Taxing Wealth: A Modest Proposal
The fear of a “tax bombshell” in newspapers before next May inhibits any political party from open discussion. But an innovative reform of taxation might get popular support; even for some tax increases.
Recent support for a radical change, involving a shift from taxing income to taxing wealth, has emerged. The first outing was called a “mansion tax”. This was a tax on large private houses. One objection to this was that it left the council tax bands on property unchanged since 1991. This means that the large recent increases in the value of housing have produced a situation where all houses valued at above £320.000 are taxed at the same rate. So house worth millions of pounds are taxed as if they were valued at £320.000.
A simple solution is to increase tax rates in new bands up to say £5 million. In France a rate of 75% has just been abolished because it raised less tax than expected; and chasing tax avoiders fleeing to other countries increases the cost of tax collection. This punitive rate would also be very unpopular in Britain.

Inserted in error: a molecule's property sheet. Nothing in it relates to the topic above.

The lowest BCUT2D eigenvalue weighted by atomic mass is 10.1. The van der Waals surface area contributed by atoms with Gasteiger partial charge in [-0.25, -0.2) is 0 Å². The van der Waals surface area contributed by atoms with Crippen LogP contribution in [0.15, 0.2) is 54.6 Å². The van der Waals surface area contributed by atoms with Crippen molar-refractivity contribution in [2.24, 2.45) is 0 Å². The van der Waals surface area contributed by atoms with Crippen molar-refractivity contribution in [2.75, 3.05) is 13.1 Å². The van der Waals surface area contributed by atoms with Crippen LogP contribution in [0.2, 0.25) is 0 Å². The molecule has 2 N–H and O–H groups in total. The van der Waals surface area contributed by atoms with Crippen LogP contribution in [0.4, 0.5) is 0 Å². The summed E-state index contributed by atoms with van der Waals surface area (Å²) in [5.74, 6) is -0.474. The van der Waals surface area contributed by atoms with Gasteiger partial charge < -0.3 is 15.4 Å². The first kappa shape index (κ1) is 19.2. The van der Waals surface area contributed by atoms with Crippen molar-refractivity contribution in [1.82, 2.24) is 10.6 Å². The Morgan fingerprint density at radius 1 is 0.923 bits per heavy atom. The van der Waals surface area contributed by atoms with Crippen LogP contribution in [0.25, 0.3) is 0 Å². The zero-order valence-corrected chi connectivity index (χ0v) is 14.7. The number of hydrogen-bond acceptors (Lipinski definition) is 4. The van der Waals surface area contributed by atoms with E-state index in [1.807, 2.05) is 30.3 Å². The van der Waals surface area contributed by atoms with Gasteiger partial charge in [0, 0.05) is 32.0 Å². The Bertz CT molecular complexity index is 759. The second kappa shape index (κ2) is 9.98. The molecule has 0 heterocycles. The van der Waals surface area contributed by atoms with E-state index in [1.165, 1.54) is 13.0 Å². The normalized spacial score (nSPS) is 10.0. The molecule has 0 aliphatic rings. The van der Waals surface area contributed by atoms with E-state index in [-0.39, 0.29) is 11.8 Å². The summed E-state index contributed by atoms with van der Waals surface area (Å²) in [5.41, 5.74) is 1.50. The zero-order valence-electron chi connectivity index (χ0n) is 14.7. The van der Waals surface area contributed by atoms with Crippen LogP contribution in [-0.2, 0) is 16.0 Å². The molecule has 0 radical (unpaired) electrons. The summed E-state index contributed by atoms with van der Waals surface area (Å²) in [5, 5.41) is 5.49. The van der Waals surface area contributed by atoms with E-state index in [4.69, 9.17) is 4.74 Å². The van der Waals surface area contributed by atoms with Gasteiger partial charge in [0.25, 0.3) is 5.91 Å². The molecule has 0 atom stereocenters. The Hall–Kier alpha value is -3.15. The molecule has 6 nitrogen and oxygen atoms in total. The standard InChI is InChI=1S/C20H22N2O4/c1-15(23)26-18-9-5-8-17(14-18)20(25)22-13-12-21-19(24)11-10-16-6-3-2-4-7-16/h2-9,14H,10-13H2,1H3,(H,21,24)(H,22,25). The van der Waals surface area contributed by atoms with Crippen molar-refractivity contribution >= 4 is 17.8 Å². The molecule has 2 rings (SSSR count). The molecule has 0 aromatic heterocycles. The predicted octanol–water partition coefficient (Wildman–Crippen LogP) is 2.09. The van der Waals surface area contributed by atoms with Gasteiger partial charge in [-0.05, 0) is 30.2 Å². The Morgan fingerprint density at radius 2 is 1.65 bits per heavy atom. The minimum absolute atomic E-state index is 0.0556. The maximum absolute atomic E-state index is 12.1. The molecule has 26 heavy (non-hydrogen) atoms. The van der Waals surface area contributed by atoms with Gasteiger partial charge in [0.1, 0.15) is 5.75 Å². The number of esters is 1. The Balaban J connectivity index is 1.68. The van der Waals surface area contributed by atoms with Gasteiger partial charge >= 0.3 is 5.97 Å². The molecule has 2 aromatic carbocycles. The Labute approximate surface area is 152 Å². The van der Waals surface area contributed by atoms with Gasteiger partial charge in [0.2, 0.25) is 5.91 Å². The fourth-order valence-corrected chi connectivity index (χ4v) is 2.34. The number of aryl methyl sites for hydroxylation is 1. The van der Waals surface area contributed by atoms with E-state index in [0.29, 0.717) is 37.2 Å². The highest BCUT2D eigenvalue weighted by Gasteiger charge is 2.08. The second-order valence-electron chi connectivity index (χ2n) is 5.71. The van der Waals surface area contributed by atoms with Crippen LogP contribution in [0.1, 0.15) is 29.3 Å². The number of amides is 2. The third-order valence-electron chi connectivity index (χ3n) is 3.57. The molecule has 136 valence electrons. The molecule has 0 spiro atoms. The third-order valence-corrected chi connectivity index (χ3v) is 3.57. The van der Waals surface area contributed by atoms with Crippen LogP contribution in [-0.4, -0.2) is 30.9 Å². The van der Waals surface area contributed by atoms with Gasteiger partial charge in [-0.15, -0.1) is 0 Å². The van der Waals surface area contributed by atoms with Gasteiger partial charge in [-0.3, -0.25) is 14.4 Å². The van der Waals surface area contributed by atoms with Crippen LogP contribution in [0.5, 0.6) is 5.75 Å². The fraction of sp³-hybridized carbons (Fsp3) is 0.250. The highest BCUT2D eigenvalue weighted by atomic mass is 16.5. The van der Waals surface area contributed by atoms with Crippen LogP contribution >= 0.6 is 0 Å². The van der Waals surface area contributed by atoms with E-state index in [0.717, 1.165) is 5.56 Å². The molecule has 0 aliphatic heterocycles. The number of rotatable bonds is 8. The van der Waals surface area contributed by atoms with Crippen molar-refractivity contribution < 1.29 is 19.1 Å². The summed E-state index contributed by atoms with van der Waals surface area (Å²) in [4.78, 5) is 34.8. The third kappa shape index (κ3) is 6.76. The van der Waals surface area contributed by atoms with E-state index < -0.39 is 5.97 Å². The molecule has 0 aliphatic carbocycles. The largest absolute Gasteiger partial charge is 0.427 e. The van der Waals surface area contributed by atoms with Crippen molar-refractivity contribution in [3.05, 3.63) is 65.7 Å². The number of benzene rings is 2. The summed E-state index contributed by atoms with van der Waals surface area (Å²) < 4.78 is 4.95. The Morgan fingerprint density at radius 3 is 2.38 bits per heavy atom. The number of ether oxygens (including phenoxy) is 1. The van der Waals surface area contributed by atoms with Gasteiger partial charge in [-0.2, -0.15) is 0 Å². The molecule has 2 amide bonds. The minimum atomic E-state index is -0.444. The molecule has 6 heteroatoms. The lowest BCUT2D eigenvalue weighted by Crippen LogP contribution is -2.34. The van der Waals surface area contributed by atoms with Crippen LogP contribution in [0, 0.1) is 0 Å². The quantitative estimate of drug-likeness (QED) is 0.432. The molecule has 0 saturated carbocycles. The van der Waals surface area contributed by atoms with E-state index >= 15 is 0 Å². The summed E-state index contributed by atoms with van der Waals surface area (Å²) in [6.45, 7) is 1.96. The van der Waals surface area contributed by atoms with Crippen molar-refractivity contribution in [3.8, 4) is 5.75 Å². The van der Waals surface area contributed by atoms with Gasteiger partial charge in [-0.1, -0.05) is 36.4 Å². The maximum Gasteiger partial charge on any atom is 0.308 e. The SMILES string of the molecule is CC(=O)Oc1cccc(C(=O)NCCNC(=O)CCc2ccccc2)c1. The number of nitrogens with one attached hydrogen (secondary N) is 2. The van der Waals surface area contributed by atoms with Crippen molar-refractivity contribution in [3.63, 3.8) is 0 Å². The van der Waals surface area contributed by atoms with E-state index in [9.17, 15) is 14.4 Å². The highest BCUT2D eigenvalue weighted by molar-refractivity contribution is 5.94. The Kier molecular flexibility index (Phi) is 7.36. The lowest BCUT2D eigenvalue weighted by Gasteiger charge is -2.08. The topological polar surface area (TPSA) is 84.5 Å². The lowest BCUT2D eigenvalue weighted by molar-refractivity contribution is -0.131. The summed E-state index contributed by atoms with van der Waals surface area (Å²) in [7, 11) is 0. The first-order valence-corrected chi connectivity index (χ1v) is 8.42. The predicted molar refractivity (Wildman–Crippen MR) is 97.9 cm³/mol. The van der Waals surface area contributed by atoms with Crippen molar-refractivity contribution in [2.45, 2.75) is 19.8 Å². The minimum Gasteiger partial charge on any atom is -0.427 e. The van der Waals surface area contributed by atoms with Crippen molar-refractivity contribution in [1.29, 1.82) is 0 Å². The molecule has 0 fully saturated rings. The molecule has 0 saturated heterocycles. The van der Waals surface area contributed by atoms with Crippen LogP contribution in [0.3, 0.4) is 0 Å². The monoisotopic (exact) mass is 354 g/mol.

An alternative would be a tax on all capital assets. This is a tax on wealth in all its forms, large holdings of capital in banks, hedge funds, capital transfers gifts and inheritances. This would take much of the responsibility away from income tax, for raising state revenues. Income tax could be reduced overall. But a more complex set of bands could be introduced that did not have equal sizes. So, at the bottom there could be the greatest relief. At the middle there would be less relief than at the bottom. Above the middle relief could be reduced but by smaller amounts the further one rises to say the French maximum of 75%. This 75% would only apply to very few extremely rich people. As the numbers here are so small the cost of chasing non payers of tax would be small compared with France.
On this system the poor would pay much less, the “squeezed middle” would pay a little less, and the very rich much more. This could be popular, even to many voters.
There would be still residual problems chasing the movements of liquid cash. But many forms of investment have time limits, and are less easy to move out of the country.